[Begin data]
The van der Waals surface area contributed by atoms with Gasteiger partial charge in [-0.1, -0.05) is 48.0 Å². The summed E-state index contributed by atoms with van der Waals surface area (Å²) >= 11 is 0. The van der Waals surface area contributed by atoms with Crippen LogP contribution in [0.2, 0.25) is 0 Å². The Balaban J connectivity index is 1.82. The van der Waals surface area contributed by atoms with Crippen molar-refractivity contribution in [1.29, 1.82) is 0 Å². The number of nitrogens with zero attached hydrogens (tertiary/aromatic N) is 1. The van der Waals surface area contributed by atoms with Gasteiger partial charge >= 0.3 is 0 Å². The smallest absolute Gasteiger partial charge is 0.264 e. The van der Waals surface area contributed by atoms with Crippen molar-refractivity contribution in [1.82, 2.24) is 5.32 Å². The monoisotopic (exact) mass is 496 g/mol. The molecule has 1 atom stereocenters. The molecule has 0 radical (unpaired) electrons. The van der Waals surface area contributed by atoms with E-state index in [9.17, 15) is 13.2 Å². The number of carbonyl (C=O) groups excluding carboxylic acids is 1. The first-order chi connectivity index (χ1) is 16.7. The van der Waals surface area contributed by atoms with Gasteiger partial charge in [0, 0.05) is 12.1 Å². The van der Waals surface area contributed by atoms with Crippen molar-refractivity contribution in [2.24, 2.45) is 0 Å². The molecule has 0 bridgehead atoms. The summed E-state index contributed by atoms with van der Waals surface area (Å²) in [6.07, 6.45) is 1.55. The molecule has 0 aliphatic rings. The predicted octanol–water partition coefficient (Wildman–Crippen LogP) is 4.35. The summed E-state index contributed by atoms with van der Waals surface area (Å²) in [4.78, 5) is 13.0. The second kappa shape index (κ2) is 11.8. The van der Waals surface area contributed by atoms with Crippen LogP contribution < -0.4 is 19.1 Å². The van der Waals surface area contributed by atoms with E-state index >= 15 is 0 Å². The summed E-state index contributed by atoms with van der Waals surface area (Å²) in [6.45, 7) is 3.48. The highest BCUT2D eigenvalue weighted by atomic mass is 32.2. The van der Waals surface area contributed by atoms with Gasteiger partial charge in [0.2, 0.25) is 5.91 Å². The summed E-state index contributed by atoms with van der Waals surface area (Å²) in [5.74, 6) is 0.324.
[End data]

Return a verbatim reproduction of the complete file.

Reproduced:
The van der Waals surface area contributed by atoms with Gasteiger partial charge in [-0.1, -0.05) is 48.0 Å². The summed E-state index contributed by atoms with van der Waals surface area (Å²) >= 11 is 0. The van der Waals surface area contributed by atoms with Crippen LogP contribution in [0.2, 0.25) is 0 Å². The Balaban J connectivity index is 1.82. The van der Waals surface area contributed by atoms with Crippen molar-refractivity contribution in [1.29, 1.82) is 0 Å². The number of nitrogens with zero attached hydrogens (tertiary/aromatic N) is 1. The van der Waals surface area contributed by atoms with Gasteiger partial charge >= 0.3 is 0 Å². The smallest absolute Gasteiger partial charge is 0.264 e. The van der Waals surface area contributed by atoms with Crippen molar-refractivity contribution in [1.82, 2.24) is 5.32 Å². The monoisotopic (exact) mass is 496 g/mol. The molecule has 1 atom stereocenters. The molecule has 0 radical (unpaired) electrons. The van der Waals surface area contributed by atoms with E-state index in [9.17, 15) is 13.2 Å². The number of carbonyl (C=O) groups excluding carboxylic acids is 1. The first-order chi connectivity index (χ1) is 16.7. The van der Waals surface area contributed by atoms with Gasteiger partial charge in [0, 0.05) is 12.1 Å². The van der Waals surface area contributed by atoms with Crippen molar-refractivity contribution in [2.24, 2.45) is 0 Å². The molecule has 0 bridgehead atoms. The summed E-state index contributed by atoms with van der Waals surface area (Å²) in [6.07, 6.45) is 1.55. The molecule has 0 aliphatic rings. The predicted octanol–water partition coefficient (Wildman–Crippen LogP) is 4.35. The summed E-state index contributed by atoms with van der Waals surface area (Å²) in [4.78, 5) is 13.0. The second kappa shape index (κ2) is 11.8. The van der Waals surface area contributed by atoms with Crippen LogP contribution < -0.4 is 19.1 Å². The van der Waals surface area contributed by atoms with E-state index >= 15 is 0 Å². The summed E-state index contributed by atoms with van der Waals surface area (Å²) in [6.45, 7) is 3.48. The highest BCUT2D eigenvalue weighted by atomic mass is 32.2. The van der Waals surface area contributed by atoms with Gasteiger partial charge in [0.2, 0.25) is 5.91 Å². The summed E-state index contributed by atoms with van der Waals surface area (Å²) in [5.74, 6) is 0.324.